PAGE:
I agree. I think that Detroit has definately stepped it up in the last 10 years, but they squandered so much customer loyalty during the seventies and eighties, its hard to come back. But they are trying. By all accounts, the new Ford Fusion looks to be a hit - definately a styling comeback. The new Mustang looks good(the interior could probably use a little work still though.) And the Five-Hundred, successor to the Taurus, looks to be a whole different level of refinement from the car it replaced - but still a little drab on styling.

But they are improving - and the sad part is, some people are so ready to fork over money for something with a BMW badge on it, they are missing out on some decent cars domestically.
gtrietsc said:
I agree. I think that Detroit has definately stepped it up in the last 10 years, but they squandered so much customer loyalty during the seventies and eighties, its hard to come back. But they are trying. By all accounts, the new Ford Fusion looks to be a hit - definately a styling comeback. The new Mustang looks good(the interior could probably use a little work still though.) And the Five-Hundred, successor to the Taurus, looks to be a whole different level of refinement from the car it replaced - but still a little drab on styling.

But they are improving - and the sad part is, some people are so ready to fork over money for something with a BMW badge on it, they are missing out on some decent cars domestically.

I agree, Detroit needs to keep on this course if they are to catch up and be competitive again. A lot of American cars have caught my eye recently, the fusion, the 300c, charger, magnum, mustang, corvette, gt all cars I'm impressed with. But it takes godlike reliability to really sell me, something Detroit will have to prove over the long haul even as it improves quality of materials and overall build quality
Well, the good thing (for Detroit) is that while American quality is improving, foreign quality, in some cases, has declined. Look at owner satisfaction ratings for Mercedes Benz, or VW, for instance. And its getting to the point where EVERYONE can afford a Beemer - and that means losing its status as "something special".

The next 10 years for the industry should be very interesting...
Excellent post BlaRo. I did read the whole thing (and then gave myself some money), and I quite enjoyed it.

I think the biggest, most important thing the American automakers need to do is reduce the influence of the blood-sucking auto worker's union. People are getting paid $70,000/year to tighten lug nuts and wash cars, and it's driving the industry into the ground. Any lack of "quality" or "refinement" can generally be attributed to the fact that companies like Ford pay Tens of Billions of dollars for medical, retirement, and other benefits, which is way out of proportion with the size of the company. Imagine if some of that money was put back into the company - Quality could improve, and prices could stay the same. I woulnd't mind seeing Mr. Lugnut Tightener gettting his giant salary cut back, either.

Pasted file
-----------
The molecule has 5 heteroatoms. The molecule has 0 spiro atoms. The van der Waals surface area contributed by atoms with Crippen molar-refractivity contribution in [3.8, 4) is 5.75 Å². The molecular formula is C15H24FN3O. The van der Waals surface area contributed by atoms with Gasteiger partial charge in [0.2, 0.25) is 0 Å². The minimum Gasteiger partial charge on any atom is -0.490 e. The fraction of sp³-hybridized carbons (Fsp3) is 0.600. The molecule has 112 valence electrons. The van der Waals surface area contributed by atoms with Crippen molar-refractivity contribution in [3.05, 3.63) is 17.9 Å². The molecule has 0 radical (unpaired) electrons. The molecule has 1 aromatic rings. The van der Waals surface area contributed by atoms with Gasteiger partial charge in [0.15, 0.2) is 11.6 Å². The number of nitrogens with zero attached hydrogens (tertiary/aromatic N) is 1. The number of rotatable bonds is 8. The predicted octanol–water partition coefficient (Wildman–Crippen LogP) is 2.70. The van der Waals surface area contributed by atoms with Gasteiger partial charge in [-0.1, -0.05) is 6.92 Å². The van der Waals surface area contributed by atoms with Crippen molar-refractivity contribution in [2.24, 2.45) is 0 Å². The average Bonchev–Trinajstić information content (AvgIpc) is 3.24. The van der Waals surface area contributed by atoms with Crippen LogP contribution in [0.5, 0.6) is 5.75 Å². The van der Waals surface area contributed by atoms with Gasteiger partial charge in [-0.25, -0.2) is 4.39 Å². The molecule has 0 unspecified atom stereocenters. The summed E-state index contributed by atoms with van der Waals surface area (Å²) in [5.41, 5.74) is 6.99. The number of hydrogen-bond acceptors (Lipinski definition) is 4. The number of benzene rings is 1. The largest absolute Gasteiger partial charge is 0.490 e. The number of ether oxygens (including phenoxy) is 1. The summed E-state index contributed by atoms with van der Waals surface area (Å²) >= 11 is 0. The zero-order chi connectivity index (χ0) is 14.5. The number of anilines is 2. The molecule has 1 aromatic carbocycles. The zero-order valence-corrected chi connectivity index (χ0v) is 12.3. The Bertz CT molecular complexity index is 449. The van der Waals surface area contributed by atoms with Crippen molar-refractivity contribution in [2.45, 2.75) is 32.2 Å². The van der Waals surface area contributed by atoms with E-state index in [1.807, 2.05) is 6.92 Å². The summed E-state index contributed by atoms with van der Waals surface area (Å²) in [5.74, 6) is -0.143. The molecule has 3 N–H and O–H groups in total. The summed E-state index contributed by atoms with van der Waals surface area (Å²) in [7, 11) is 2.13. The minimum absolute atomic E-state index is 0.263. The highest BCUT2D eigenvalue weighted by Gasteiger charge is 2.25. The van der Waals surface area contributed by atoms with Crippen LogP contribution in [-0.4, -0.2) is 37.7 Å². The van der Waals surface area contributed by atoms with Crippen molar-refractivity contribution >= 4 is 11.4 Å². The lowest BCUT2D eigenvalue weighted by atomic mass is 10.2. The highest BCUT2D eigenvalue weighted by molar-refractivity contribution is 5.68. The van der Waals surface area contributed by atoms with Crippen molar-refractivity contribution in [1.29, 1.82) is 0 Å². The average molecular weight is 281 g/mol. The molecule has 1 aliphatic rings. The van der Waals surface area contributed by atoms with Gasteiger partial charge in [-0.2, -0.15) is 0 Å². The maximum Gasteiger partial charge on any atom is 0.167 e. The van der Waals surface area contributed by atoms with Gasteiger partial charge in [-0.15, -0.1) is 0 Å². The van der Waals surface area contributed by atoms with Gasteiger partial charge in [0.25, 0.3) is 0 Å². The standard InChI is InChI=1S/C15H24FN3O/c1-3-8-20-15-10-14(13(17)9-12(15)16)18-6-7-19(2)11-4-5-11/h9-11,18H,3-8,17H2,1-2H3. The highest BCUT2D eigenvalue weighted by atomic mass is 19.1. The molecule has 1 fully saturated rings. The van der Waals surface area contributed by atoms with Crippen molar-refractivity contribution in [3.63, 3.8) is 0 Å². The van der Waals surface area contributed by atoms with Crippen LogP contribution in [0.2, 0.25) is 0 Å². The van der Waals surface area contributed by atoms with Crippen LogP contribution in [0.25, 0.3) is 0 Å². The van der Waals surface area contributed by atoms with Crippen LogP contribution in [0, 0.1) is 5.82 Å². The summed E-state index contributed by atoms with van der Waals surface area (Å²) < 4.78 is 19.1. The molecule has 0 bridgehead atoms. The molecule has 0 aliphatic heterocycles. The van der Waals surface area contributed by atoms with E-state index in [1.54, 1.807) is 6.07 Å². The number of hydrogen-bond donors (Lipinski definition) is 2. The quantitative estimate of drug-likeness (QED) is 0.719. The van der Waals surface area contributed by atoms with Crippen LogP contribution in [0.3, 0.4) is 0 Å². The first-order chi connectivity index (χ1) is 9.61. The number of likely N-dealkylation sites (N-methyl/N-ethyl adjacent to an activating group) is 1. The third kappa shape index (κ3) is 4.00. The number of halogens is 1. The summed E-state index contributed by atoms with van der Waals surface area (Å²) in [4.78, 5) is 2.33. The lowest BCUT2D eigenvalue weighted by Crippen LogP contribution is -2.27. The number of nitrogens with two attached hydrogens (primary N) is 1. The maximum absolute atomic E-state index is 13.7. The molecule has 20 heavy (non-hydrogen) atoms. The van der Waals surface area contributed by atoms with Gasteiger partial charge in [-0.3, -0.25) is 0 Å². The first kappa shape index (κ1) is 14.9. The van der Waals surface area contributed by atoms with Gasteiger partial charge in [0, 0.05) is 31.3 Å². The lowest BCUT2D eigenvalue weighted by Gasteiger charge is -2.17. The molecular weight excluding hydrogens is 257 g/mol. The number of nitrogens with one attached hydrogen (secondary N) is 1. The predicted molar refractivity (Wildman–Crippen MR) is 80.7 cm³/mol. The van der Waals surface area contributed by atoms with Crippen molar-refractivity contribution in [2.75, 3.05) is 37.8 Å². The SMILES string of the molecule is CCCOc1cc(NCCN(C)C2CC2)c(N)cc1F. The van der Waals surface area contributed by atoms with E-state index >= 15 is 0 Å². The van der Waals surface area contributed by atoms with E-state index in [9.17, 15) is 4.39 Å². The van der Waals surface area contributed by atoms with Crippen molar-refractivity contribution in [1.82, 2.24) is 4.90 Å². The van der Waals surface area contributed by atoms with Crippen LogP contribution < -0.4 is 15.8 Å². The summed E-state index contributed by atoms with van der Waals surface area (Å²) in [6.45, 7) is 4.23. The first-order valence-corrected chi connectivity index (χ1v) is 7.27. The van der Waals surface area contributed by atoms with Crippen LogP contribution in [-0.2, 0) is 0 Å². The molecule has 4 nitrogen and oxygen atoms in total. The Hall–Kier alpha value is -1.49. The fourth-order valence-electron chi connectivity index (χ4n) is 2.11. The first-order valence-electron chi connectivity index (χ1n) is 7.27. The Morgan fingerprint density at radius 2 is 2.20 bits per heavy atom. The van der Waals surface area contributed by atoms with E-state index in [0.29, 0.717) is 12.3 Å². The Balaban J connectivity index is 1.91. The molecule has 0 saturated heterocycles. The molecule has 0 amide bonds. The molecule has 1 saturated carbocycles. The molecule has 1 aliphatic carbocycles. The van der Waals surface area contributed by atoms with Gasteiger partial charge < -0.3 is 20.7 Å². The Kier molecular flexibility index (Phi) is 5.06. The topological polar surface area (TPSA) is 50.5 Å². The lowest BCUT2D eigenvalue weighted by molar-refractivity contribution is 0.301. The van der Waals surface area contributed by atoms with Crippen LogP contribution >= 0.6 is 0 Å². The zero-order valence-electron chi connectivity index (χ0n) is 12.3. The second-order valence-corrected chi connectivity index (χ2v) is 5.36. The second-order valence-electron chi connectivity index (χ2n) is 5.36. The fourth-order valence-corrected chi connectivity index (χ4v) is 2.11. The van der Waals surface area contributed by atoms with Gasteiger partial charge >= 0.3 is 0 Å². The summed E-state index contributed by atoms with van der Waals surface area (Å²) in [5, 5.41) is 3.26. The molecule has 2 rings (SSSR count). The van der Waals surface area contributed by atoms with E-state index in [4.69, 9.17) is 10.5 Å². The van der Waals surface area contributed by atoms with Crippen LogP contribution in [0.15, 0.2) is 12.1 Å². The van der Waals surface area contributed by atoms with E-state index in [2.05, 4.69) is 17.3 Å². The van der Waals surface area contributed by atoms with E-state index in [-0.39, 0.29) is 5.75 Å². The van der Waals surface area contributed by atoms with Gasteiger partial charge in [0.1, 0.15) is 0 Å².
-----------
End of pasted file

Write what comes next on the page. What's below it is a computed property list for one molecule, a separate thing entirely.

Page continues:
FYI - Saturn is the only American carmaker that is not unionized under the United Autoworker's Union.
^^ What's with the mouse?

Pearl Harbour will never be forgotten. That really was a most underhanded, sneaky and dastardly attack upon my psyche. In fact, everyone who watched that movie should get into a class action suit against the studios.

I think even Clarkson admits what some have already pointed out here. The Mustang 'works' in America. It doesn't 'work' in the UK as well. For all the hammering about statistics and reliability, to my mind, my perfect car is the one that 'works' best to my mind. If you're interested in a Mustang, you probably are interested in 'image.' This is far more important than if the panels fit together well on the passenger's door. Although to those who think of such things, that itself is also an image factor. The whole concept of a 'pony car' to me, is image.

Not having anything better to do in Iraq (We couldn't find any villages to abuse, women to pillage or men to rape), we spent a lot of our time reading car magazines and dreaming about the new cars we'd all be buying. From the reviews and pictures, the Mustang was well worthy of a look.